Total Ascent: 1700ft
Highest Point: 3700ft
Total Distance: 7 miles
Location: N 47° 21.5220, W 121° 28.4400
Required Permit: Northwest Forest Pass
We had planned to tackle one last peak this year before the snows came in and made them inaccessible, thus the heights of Mt. Defiance or Bandera Mountain were on our minds as we set out on I-90. Sadly, the amount of rain and cloud cover forced us to steer toward something with less exposure to the elements. We chose the nearby Annette Lake hike for two reasons: the tree cover looked good enough to shelter us from the rain and it had the added bonus of the Asahel Curtis Nature Trail.
Annette Lake has been a favorite of Seattle hikers for over a century. Named in honor Annette Wiesling, a prominent member of The Mountaineers near the turn of the 20th century, today the lake welcomes hundreds of hikers every summer.
The Annette Lake Trail #1019 begins quite mildly, not too rocky or rough, and is fairly well maintained. You’ll quickly cross over Humpback Creek and shortly thereafter break out into forest cleared for the high tension power lines overhead. A few hundred feet before the power lines, see if you can find the 8’ wide abandoned culvert skulking off the trail. Presumably a portion of Humpback Creek was once funneled through this monster. Makes a fun little stop and provides a much needed roof in the rain.
Beyond the power lines the well-marked path intersects with the Iron Horse Trail and begins a mild ascent up towards the lake. Both switchbacks and inclines increase as you press onward, ratcheting up the challenge after lulling you for the first two miles. The trail cuts through more than a few talus fields afforded some interesting views of the Humpback Mountain’s craggy outcroppings and colorful rock faces.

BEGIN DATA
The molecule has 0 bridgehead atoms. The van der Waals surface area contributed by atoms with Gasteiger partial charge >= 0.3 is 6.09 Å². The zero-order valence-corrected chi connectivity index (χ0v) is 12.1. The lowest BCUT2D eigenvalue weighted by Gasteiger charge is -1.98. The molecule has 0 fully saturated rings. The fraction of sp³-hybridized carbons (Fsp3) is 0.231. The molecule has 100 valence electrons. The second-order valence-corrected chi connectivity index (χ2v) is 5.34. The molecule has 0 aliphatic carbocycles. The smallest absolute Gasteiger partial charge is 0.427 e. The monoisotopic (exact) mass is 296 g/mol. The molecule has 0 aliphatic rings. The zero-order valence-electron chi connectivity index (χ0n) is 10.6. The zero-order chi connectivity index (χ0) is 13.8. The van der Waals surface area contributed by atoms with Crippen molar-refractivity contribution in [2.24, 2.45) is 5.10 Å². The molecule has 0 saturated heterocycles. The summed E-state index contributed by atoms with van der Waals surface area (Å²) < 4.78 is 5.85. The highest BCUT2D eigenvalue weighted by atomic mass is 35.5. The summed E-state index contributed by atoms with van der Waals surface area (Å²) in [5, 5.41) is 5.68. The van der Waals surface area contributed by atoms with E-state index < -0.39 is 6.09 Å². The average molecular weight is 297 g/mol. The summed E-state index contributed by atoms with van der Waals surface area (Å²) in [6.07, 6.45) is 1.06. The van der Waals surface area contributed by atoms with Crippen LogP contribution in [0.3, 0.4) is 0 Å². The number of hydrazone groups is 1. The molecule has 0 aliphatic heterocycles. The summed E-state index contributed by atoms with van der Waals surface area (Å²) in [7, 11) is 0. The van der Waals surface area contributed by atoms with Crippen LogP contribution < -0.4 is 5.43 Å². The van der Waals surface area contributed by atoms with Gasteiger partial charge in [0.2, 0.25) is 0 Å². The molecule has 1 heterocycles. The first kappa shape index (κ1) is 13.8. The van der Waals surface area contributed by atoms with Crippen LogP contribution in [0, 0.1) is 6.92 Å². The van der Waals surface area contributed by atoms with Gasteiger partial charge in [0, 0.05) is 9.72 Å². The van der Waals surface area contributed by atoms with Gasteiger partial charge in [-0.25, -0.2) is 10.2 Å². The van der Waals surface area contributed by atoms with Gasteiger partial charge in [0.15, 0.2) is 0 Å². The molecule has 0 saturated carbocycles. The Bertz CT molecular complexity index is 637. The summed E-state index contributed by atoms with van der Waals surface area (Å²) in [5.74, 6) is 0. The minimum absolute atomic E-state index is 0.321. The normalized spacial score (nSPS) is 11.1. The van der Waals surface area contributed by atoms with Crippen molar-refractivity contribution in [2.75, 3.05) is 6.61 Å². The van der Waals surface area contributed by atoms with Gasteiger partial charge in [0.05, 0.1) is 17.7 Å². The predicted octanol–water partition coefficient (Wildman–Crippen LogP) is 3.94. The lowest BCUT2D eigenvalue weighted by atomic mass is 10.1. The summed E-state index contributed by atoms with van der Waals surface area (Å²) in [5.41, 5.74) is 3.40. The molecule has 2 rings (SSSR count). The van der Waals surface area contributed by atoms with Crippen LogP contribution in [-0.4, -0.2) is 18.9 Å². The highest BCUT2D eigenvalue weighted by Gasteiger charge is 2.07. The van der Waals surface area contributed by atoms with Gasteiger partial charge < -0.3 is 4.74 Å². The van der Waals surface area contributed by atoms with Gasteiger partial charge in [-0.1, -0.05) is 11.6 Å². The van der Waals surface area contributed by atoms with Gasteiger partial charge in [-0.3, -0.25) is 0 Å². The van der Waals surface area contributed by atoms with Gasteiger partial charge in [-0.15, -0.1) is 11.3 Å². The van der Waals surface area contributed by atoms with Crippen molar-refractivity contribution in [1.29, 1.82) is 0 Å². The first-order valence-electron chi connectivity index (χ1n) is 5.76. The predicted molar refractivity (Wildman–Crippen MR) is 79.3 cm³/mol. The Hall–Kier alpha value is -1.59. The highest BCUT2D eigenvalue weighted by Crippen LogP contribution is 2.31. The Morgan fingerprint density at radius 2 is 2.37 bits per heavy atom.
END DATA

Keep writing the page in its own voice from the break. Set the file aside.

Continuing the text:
The forest is a pleasant mix of firs and pine, old enough to have long since replaced brushy undergrowth a carpet of moss. The last half-mile or so of the trail levels out and you soon find yourself at the lakeside, at the bottom of a bowl formed by the surrounding Humpback Mountain, Abiel Peak and Silver Peak. There are small picnic and camp sites on the trail around the edge of the lake, as well as some rough amenities for an overnight stay. For those looking for more of a challenge, rough trails lead up from the lake to Humpback and Silver Peak.
The rain deterred us from exploring scrambles up the small waterfall on the opposite side of the lake, or even poking around too much on the shore. Instead we huddled down for a quick lunch and battled a couple of exceedingly bold gray jays, who all but dive bombed us for a scrap of food before we headed back down.
Surrounded by mature forest and nestled beneath intriguing heights, it is easy to see what brings the crowds to Annette Lake. Moreover, the trail is well-maintained trail and not too strenuous, making it approachable for a wide range of hikers of all ages. At the same time Annette Lake is certainly not the most stunning alpine lake in the area. If you prefer a little more quiet and solitude, we recommend skipping Annette Lake during the summer months.
To get there, take Exit 47 off I-90 and take a right at the end of the ramp on to Forest Road 55. At the T take a left onto Forest Service Road 5590 and follow the gravel road to the parking lot. Trailheads for both the Nature Trail and Annette Lake are at the east end of the lot. -Nathan
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